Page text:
Valeant says CEO subpoenaed by Senate after no-show

Already beleagured by accounting woes and the possibility of default, the search for a new CEO, and a share price that has slumped, further problems emerged for Valeant over the weekend. 

Outgoing CEO Michael Pearson has now been subpoened after failing to appear for a Senate deposition hearing in relation to allegations of drug price gouging.

Valeant says Pearson has been subpoenaed by the Senate Committee on Aging after he failed to show up at a hearing on Friday.

Pearson is already due to step down as the company faces a crisis over accounting issues relating medicines sold to Philidore, which distributed some of Valeant’s drugs.

Canada’s Valeant said in a statement that Pearson is now set to appear before the committee on 27 April after it asked him to co-operate.

“The board understands that Mr Pearson is in dialogue with the Senate Committee on Aging regarding his deposition and that those discussions are ongoing,” Valeant said.

Senators Susan Collins (Republican) and Claire McCaskill (Democrat), who lead the committee, in November announced a bipartisan Senate investigation into drug pricing, requesting information from Valeant, Turing Pharmaceuticals, Retrophin and Rodelis Therapeutics because of “recent and significant spikes in price”.

The accounting issues, which involve drugs received by Philidore being accounted for in 2014, instead of 2015, have meant the firm must restate accounts in both years and has delayed publication of its annual report.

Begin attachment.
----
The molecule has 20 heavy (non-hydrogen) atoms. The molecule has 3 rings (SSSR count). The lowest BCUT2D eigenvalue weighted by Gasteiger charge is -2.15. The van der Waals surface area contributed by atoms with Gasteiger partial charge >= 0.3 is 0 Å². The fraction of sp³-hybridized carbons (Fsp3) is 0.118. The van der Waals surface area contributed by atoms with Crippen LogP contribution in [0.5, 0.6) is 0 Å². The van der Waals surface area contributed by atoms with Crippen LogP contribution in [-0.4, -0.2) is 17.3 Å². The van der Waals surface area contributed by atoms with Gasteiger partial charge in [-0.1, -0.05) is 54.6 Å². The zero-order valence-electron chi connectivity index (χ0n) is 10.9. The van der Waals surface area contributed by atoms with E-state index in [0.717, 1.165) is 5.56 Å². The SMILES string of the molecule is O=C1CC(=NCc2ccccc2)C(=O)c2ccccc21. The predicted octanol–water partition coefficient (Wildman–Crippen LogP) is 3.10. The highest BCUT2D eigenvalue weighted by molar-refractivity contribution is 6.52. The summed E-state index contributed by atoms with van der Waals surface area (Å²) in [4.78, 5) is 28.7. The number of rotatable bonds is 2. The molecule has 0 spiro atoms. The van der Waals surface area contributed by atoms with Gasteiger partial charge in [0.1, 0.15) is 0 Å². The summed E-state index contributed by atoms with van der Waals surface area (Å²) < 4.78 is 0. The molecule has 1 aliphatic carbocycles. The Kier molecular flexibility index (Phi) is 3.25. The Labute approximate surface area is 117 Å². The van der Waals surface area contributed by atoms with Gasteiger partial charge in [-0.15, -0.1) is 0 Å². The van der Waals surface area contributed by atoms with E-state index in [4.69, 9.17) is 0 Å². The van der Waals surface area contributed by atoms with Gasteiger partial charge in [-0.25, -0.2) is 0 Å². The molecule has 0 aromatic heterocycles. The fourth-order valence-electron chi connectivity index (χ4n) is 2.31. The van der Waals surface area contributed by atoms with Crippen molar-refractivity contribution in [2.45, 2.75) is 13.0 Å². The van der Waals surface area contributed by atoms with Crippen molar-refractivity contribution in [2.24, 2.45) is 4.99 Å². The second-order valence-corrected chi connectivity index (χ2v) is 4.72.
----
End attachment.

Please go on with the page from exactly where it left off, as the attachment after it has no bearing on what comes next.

This technically places Valeant at risk of default under terms of certain loans and the firm last week offered money to lenders to win them over.

Valeant famously tried and failed to engineer a hostile takeover of Allergan in 2014. But Allergan’s CEO, Brent Saunders, has sought to distance himself from suggestions that he may be interested in buying Bausch + Lomb, the ophthalmology firm now owned by Valeant, or even Valeant itself.

He told investors in a briefing following the collapse of Allergan’s merger with Pfizer last week: “Valeant maybe for sale or maybe it isn’t I don’t know. But we only buy growth assets, so you had have to understand the growth profile to see it would even make our screen or be interesting to us.”

Saunders added that Bausch + Lomb – where he was CEO for three years until the Valeant merger in 2013 – had a “great team” and would be “interesting at the right price”, although he noted the Valeant unit is not for sale.

Related stories:

Valeant in freefall as CEO Pearson exits

Valeant faces possible default

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